Can hydrogen drive Scotland to net-zero? Part 2: What are Scotland’s hydrogen energy plans?

Reading Time: 7 minutes

This blog outlines how the Scottish Government plans to use hydrogen energy to decarbonise key sectors on the path to net-zero emissions by 2045. This blog follows and is recommended to be read alongside, a previous blog outlining what hydrogen energy is, its applications and how it is produced.

Hydrogen is an element that can be used as a fuel, an energy carrier, and store. Hydrogen releases no carbon when burned as fuel, but current methods of hydrogen production release carbon (termed grey hydrogen). Zero-carbon hydrogen production methods are available (termed green or blue hydrogen) but these technologies do not currently exist at a commercial scale.

The next challenge for net-zero

Scotland’s ambitions to reach net-zero greenhouse gas emissions by 2045 rely on technological innovation to replace the energy demand historically met by carbon-emitting fossil fuels like oil and gas. Advances in renewable energy technologies (notably wind energy) have facilitated the rapid reduction of Scotland’s carbon emissions associated with electricity generation in the last five years. The next challenge in reaching net-zero will be to make significant emissions reductions in other energy-intensive sectors — the industrial, heat and transport sectors — which collectively account for 85% of Scotland’s greenhouse gas emissions and have been slow to decarbonise over the last 30 years.

Scotland’s carbon emissions by sector, showing that transport and industry are the largest emitting sectors which have yet to be significantly decarbonised.

Globally, hydrogen energy is seen to provide an opportunity to decarbonise these sectors with independent advisors, the Climate Change Committee (as well as industry and academics), advising that large amounts of hydrogen will be necessary to meet the UK’s (and Scotland’s) net-zero targets.  In December 2020, the Scottish Government committed to investing £100 million between 2021 and 2026 into the development of a hydrogen-based energy economy. Further detail is expected to be set out later this year in a Hydrogen Action Plan, which will outline specifically how the Scottish Government aims to meet its target of 5 GW of energy generated from hydrogen by 2030, and 25 GW by 2045.

Scotland’s Hydrogen Policy Statement

In December 2020, the Scottish Government published its Hydrogen Policy Statement which sets out how Scotland’s natural resources, skills and supply chain may offer the potential for large-scale hydrogen production — with a £100 million commitment in funding for research and innovation development between 2021 and 2026. The statement highlights Scotland’s potential for generating green, zero-carbon hydrogen from offshore wind, and the repurposing of oil and gas pipeline infrastructure for hydrogen export to Europe.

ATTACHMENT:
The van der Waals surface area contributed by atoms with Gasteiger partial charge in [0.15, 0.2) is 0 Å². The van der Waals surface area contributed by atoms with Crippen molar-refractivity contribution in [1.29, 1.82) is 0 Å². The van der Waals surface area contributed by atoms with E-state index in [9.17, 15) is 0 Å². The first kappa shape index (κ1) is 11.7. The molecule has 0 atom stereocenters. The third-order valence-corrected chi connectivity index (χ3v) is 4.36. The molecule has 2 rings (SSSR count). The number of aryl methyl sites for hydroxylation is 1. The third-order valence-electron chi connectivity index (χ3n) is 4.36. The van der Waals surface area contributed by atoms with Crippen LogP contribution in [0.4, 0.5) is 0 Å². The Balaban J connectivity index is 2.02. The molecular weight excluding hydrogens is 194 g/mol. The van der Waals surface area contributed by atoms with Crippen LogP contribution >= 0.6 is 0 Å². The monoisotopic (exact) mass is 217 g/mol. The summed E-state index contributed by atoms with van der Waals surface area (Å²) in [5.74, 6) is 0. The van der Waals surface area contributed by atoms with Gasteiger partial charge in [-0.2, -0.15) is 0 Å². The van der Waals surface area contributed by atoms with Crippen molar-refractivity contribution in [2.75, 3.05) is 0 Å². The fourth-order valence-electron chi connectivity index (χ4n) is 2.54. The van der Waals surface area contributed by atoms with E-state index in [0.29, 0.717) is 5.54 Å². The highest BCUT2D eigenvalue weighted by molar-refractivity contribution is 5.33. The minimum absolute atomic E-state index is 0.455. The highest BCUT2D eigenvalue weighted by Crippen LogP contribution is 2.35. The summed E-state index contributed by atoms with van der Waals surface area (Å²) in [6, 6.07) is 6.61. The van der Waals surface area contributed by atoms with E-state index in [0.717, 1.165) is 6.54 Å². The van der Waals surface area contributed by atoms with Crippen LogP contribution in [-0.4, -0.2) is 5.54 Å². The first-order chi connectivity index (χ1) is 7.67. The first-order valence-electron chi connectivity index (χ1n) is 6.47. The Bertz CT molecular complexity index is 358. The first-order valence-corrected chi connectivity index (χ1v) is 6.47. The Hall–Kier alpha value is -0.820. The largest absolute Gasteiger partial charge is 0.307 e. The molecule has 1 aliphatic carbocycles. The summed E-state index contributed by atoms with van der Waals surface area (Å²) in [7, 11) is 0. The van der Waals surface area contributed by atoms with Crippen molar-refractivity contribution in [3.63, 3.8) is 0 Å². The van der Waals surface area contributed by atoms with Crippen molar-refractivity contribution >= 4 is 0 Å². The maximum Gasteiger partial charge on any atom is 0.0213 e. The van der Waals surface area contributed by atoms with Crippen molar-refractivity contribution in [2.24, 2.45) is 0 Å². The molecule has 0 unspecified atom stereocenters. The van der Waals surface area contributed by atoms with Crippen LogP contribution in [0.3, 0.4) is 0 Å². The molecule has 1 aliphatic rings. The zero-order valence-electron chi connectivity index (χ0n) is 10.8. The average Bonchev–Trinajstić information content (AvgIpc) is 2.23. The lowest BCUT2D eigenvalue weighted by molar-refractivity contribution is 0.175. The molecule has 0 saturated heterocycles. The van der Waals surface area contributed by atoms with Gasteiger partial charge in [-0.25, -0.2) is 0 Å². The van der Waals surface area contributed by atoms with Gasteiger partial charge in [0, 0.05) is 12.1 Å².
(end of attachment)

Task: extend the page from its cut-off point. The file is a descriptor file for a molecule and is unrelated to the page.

The Policy Statement outlines three key phases in the Scottish Government’s proposed transition to a hydrogen-based energy economy — beginning with investment in blue hydrogen projects in the 2020s and eventually building up to green hydrogen production at scale by the 2045 net-zero target. Further detail is outlined in the infographic below. A more specific time frame for each of the phases is expected to be published later this year in the follow-up Hydrogen Action Plan.

Scottish Government’s proposed timeframe for transitioning to a hydrogen-based energy economy by the 2045 net-zero target, as published in the Hydrogen Policy Statement. There are three key phases, transitioning from blue hydrogen projects in the 2020s to green hydrogen production at scale by 2045.

The policy statement also outlines three potential hydrogen ‘scenarios’ that may be reached by 2045, based on the findings of the Hydrogen Assessment:

  • Hydrogen economy: Hydrogen fulfils around 45% of Scotland’s energy demand (assuming the same energy demand as 2019) with some export. Around half of this is provided through blue hydrogen and half provided through green hydrogen.
  • Green Export: Hydrogen fulfils 30% of Scotland’s energy demand, with most going to export. All hydrogen produced is green hydrogen.
  • Focused Hydrogen Economy: Hydrogen supplies energy regionally, fulfilling around 15% of demand, with no export. Two-thirds of hydrogen is supplied from green hydrogen.

Each of the scenarios varies in its production of green and blue hydrogen and what the hydrogen is ultimately used for, showed in the plot below:

The three potential hydrogen scenarios that may be reached by 2045 outlined by the Scottish Hydrogen Assessment. Further detail on the specific scenarios is provided in the above text.

The policy statement also outlines the economic benefits that transitioning to hydrogen energy may bring, focussing on harnessing pre-existing jobs across the oil and gas industry to develop new hydrogen-based roles.  Under the most ambitious Green Export scenario, there would be a predicted £25 billion annual gross contribution to Scotland’s Gross Value Added (GVA) with over 300,000 jobs supported by 2045.

A reliance on unproven technologies?